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Do you call mocking Jesus comedy?
Posted By Ted Baehr On 05/31/2010 @ 5:24 pm In Diversions | Comments Disabled
Editor’s note: The following column was adapted from an email alert sent to friends of the Christian family magazine MOVIEGUIDE.
Image from Comedy Central
Comedy Central, a popular cable TV channel, is planning on doing an entire animated series mocking and ridiculing Jesus Christ entitled “JC.”
The show’s basic storyline is about Jesus Christ adapting to life in the 21st century. Press reports describe this outrageous show as Jesus “wanting to escape the shadow of his ‘powerful but apathetic father’ and live a regular life in New York City.” The very concept of this show is blasphemous and Christophobic.
Comedy Central wouldn’t develop such a show about Mohammed, the founder of Islam. So, why do they want to develop a show mocking Jesus Christ and Christ’s relationship to the Father, first person of the holy and undivided Trinity?
As you may recall, Comedy Central made ridicule of Jesus Christ and Christianity fashionable in America, especially among the country’s children and teenagers, in its animated program, “South Park.”
Though the program is labeled for adults, this is a complete sham, because, as everyone in Hollywood knows, children are attracted to anything that is animated, especially cartoons featuring kids as the main characters.
With regard to this new provocation against Jesus Christ, Comedy Central programming chief Kent Alterman has been quoted as saying, “Comedy in its purist form always makes some people uncomfortable.”
I completely reject this self-aggrandizing interpretation. There are many great comedies like Buster Keaton’s “The General,” Harold Lloyd’s “Safety Last,” and Lucille Ball’s groundbreaking television work on “I Love Lucy,” or more recent movies like “My Big Fat Greek Wedding” and Pixar’s Oscar-winning animated movie “Up,” that blaspheme no one’s religion, much less Christianity, and are not designed to offend anyone or even make them uncomfortable. Also, contrary to the opinion of many self-proclaimed pundits, mockery and personal ridicule is not good satire. It’s naked propaganda, designed to demonize and stereotype.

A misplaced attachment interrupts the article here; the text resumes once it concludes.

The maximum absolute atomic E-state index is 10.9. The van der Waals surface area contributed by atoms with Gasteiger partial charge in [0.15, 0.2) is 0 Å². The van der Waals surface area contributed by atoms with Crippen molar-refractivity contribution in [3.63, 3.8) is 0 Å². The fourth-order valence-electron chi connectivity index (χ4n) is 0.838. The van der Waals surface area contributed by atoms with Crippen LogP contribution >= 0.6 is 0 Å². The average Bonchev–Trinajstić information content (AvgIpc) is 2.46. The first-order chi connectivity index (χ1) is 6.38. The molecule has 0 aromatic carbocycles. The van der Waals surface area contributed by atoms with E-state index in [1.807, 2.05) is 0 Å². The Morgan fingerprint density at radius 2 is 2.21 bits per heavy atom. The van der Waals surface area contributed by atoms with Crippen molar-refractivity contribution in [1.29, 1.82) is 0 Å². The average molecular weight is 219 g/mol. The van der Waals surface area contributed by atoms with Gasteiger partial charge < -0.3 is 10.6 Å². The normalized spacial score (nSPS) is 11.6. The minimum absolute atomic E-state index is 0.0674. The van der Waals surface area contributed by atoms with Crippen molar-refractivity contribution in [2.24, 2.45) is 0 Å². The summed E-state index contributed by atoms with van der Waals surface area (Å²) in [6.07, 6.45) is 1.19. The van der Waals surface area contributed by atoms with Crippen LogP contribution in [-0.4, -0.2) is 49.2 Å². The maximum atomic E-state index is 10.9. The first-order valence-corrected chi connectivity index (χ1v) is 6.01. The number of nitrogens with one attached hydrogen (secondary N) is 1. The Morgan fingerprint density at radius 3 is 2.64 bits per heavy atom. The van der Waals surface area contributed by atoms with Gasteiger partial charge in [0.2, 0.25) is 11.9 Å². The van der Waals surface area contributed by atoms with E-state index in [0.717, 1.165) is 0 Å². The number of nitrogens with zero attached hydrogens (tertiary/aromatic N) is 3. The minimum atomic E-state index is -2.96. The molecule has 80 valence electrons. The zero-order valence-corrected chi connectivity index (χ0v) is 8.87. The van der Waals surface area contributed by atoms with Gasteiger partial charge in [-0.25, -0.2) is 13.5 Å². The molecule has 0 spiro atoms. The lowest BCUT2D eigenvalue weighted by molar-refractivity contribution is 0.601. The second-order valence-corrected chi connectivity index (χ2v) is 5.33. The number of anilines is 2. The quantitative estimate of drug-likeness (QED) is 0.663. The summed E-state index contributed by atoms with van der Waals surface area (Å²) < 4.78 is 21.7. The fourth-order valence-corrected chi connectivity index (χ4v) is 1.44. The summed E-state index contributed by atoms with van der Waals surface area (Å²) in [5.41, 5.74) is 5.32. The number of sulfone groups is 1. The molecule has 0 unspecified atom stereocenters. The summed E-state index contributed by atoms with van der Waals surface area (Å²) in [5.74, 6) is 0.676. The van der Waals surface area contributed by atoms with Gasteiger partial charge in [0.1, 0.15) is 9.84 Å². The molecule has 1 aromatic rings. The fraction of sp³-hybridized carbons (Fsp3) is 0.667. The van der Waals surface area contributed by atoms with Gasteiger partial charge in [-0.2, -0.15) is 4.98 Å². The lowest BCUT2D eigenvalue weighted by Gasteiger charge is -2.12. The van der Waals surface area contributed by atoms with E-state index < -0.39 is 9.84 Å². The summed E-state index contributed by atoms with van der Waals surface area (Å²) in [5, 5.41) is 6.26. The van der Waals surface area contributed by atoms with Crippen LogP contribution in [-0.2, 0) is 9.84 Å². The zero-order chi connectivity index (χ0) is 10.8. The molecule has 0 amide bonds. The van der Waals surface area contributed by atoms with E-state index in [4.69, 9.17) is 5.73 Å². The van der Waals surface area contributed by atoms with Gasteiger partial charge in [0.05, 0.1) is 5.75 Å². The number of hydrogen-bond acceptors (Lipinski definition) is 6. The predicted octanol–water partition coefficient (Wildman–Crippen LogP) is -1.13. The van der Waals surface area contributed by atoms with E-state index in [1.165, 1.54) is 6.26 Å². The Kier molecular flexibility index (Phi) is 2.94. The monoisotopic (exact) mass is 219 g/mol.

Jesus Christ is not a fit topic for ridicule and mockery. He is the incarnate, divine Son of God who came to Jerusalem 2,000 years ago to die for our sins so that whoever believes in him shall not perish but may find forgiveness for their sins and eternal life in heaven.
We have fought valiantly on other causes and won. “Hounddog” was stopped, then recut by the studio because of what we did together. “Brüno” was stopped in its very tracks because we fought hard together to get the word out about that movie’s despicable character. “Antichrist” was prevented from reaching a wider audience and became one of the biggest flops of all time.
And, now together we can do it again. Stopping this program that is so offensive to God is essential to preaching the Gospel of Jesus Christ and letting people know his infinite love and glory.
We can and must get 500,000 signatures to show Hollywood that you care about the movies and programs it makes. We need to get these signatures by July 4 to make a real difference. Time is of the essence.
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